Room 237 (C): Film nerd porn, and pretty shameless too if that's your thing. Individual interpretations all fall flat, supported by flimsy evidence and confounded by lack of context. Lack of compelling or complicating imagery fails to produce a point of view. Overall effect of the doc capably teases out The Shining's alien nature, though.
Much Ado About Nothing (C): Whedon's actors have their charms, but Shakespeareans they are not. Acker is inconsistent, Denisof straight bad; together they are void of chemistry. Awkward staging and blocking leaves most players standing around uncomfortably, unsure what to do with their hands. A few lively scenes, but mostly indistinct.
To the Wonder (C) (review, 2013 disappointments)
Kiss of the Damned (C): Well-shot and lit but lacking atmosphere. Milo Ventimiglia cannot carry a movie. Soundtrack works double-time to vitalize drama, which cheapens the handful of musical sequences that are actually quite good. A 70s vampire throwback was a great idea but this just doesn't get there.
Passion (C): de Palma's situation eerily similar to Argento's: relegated to cheaply-filmed Europudding trash that few people see and fewer people like. Ludicrous musical nods to Hitchcock, inconsistent lighting, smutty lesbian depravity betray any pretensions of artistic merit. Still hits its mark occasionally, mostly thanks to McAdams and Rapace.
Disconnect (C): Constant visual emphasis on computer interfaces and chatting is uncinematic. Lifeless, perfunctory dialogue. Use of "hyperlink" structure to connect each story feels heavy-handed. There's a good movie to be made from the idea of technology as a depersonalizing agent, but this isn't it.
Hours (C-): The role as written should not have gone to Walker, though few actors could make their way through such mountains of schmaltz. Screenplay beats creak under the weight of supporting the conceit. Lifeless invocation of Hurricane Katrina. Scenes well-blocked, with an undeniably effective final shot.
Evil Dead (C-) (review, 2013 disappointments): Shockingly stupid characters, bad acting, abysmal plotting. Gore is impressive and over-the-top enough to suggest aspirations of parody, dismissed fully by lack of wit or charm. The prosthetics artists rescued this one from a direct-to-video fate.
Somebody Up There Likes Me (C-): Grating, shopworn quirk mashed indiscriminately into dour misanthropy. Unappealing lead. Characters caught hitting the exact same emotional notes over and over. Occasionally clever wordplay and a few funny shots.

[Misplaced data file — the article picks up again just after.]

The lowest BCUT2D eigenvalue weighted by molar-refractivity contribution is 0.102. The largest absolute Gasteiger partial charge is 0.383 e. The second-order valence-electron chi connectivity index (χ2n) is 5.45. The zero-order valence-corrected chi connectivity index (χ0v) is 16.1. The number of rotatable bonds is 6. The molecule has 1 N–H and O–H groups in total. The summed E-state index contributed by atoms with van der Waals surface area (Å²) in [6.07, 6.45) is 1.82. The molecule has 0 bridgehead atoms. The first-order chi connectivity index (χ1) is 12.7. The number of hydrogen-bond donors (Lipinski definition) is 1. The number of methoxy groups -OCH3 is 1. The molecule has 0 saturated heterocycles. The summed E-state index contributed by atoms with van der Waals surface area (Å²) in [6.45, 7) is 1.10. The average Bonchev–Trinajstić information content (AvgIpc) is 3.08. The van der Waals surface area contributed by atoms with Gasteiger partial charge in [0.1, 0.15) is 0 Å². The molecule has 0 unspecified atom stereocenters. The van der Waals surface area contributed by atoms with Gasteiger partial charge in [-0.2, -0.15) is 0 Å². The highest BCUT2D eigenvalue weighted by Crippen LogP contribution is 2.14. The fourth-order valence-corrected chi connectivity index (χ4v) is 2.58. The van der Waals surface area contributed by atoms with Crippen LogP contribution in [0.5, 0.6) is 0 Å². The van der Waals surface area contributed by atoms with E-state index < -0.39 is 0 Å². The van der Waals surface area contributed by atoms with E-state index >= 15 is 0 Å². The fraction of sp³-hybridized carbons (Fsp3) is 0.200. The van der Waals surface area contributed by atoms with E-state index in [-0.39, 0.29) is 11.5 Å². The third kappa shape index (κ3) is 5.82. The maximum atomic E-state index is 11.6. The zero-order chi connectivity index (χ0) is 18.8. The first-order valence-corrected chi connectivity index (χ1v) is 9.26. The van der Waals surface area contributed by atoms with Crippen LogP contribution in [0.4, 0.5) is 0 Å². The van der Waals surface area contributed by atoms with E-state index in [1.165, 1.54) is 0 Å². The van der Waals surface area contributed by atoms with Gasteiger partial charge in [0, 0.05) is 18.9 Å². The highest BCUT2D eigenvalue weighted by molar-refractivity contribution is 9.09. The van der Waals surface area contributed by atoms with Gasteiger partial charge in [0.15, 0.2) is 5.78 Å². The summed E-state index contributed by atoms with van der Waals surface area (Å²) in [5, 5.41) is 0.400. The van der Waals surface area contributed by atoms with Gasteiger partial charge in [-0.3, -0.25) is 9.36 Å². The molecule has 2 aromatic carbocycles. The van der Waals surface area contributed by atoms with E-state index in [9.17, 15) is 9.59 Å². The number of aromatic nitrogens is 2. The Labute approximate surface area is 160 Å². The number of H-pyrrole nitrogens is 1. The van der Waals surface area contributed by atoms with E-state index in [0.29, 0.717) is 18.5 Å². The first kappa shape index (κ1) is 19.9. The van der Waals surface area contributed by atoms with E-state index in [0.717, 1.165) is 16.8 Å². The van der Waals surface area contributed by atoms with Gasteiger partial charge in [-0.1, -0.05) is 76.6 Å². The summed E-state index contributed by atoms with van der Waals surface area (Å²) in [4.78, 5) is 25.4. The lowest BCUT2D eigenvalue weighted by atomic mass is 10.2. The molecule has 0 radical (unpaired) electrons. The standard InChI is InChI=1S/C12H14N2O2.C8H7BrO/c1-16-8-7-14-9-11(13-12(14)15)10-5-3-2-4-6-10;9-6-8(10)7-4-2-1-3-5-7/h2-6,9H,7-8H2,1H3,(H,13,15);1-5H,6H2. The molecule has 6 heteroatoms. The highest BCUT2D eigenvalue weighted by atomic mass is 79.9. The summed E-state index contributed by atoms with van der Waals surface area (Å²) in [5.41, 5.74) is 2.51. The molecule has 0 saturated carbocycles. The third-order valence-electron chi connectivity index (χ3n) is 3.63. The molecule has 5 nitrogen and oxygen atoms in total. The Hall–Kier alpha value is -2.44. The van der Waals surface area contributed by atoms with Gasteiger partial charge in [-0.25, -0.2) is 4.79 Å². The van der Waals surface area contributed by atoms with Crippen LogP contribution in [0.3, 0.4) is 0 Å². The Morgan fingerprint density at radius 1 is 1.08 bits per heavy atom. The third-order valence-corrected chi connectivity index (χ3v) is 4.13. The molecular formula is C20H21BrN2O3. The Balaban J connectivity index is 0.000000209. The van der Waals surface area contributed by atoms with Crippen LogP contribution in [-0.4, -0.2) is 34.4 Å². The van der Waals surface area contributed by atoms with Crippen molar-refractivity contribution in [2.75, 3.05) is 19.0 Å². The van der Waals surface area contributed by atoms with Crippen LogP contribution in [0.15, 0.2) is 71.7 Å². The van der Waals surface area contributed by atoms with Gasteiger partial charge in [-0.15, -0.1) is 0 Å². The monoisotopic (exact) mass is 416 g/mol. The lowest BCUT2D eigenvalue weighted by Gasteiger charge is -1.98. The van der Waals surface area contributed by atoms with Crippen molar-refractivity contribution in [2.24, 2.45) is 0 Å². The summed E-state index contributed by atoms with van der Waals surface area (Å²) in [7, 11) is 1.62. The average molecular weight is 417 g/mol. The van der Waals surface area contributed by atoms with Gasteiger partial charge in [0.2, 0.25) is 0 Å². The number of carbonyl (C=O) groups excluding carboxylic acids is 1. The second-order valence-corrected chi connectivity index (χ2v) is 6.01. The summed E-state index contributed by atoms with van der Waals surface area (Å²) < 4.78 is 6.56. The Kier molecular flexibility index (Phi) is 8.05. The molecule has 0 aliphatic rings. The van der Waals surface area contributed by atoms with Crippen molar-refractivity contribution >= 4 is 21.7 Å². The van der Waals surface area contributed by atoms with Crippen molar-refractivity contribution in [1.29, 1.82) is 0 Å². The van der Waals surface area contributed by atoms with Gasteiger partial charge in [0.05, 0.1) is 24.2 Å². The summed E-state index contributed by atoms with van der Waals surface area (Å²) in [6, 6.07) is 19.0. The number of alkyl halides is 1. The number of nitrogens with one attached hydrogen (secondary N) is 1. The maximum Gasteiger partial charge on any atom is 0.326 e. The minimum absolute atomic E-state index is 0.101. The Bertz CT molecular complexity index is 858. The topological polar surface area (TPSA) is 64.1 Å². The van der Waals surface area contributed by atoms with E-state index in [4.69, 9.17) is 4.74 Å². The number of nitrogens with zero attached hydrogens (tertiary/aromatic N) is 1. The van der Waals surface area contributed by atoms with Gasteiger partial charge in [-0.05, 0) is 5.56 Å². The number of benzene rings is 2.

Rush (C-): Terminally dull races with nary an interesting shot to be found. Sound mixed way too loudly, perhaps to overcompensate. Tacked-on ending leaves most of the movie feeling like filler. Fine work by Bruhl. 

Go Fuck Yourself

After Earth (C-): The likely death of Jaden Smith's misinformed acting dream; he resembles a young Hayden Christensen. Some well-staged action scenes, despite regularly cheap special effects. Decent themes, awful plot and dialogue. M. Night Shyamalan has no tonal range except for melodramatic quiet, which works about 10% of the time.
The Great Gatsby (D+): Savaged by bad casting: DiCaprio as a charismatic man of calculated mystery, Maguire as anything resembling an interesting person. What Luhrmann considers "cinematic" stands in direct contrast to the material's worthy qualities. Overactive camera high on gaudy, big-budget spectacle creates a nauseating look.
Warm Bodies (D+): Inconsistent, mostly thoughtless attempt at putting a cute face on a slackening zeitgeist. No meaningful engagement with the genre it mines so shamelessly. Malkovich is terrible in a terrible part. Talented young actors, a few smile-worthy jokes.
The ABCs of Death (D+): Sparse good images and ideas (courtesy of D, L, O, T, X), adrift in a hundred awful ones. Unavoidably hamstrung by a bad conceit. Wide variety of races and cultures is refreshing, though.
The Fifth Estate (D): Just as Assange's letter reckoned: a thinly veiled assassination attempt on subversive action that nonetheless tries to profit from it. "Revolution" is swathed in conditional positivity, good until it compromises the people it's meant to disenfranchise. Narrative aims to discredit noble intent through self-righteousness. Assange, WikiLeaks, et al. painted as singularly damaging by film's end. Short-sighted, profiteering trash.
The Last Days on Mars (D): A horribly written Alien ripoff, mired in science fiction flavors of the month. Senseless lighting and editing choices. Plot bends over backwards trying to accommodate the most banal of storytelling contrivances. Acting proficient but perfunctory.
The Purge (D): An inkling of a good idea, given no deeper thought whatsoever. "Monologue, then unexpected death" trick gets old after the second time. Every member of the family deserves to die for different, equally moronic reasons. Hideous production values.
The Canyons (D): Intentional meaninglessness that, through failures of technique and drama, remains meaningless. Will be remembered en masse as (impressively) lurid pop culture detritus. Deen sometimes in sync with character's darkness; Lohan an uncomfortable, distracting stunt cast.
Hansel and Gretel: Witch Hunters (F): Ugly, unappealing product, through and through. No joy to be found in lifeless action scenes, bad action-parody joke lifts. Should have been shelved forever.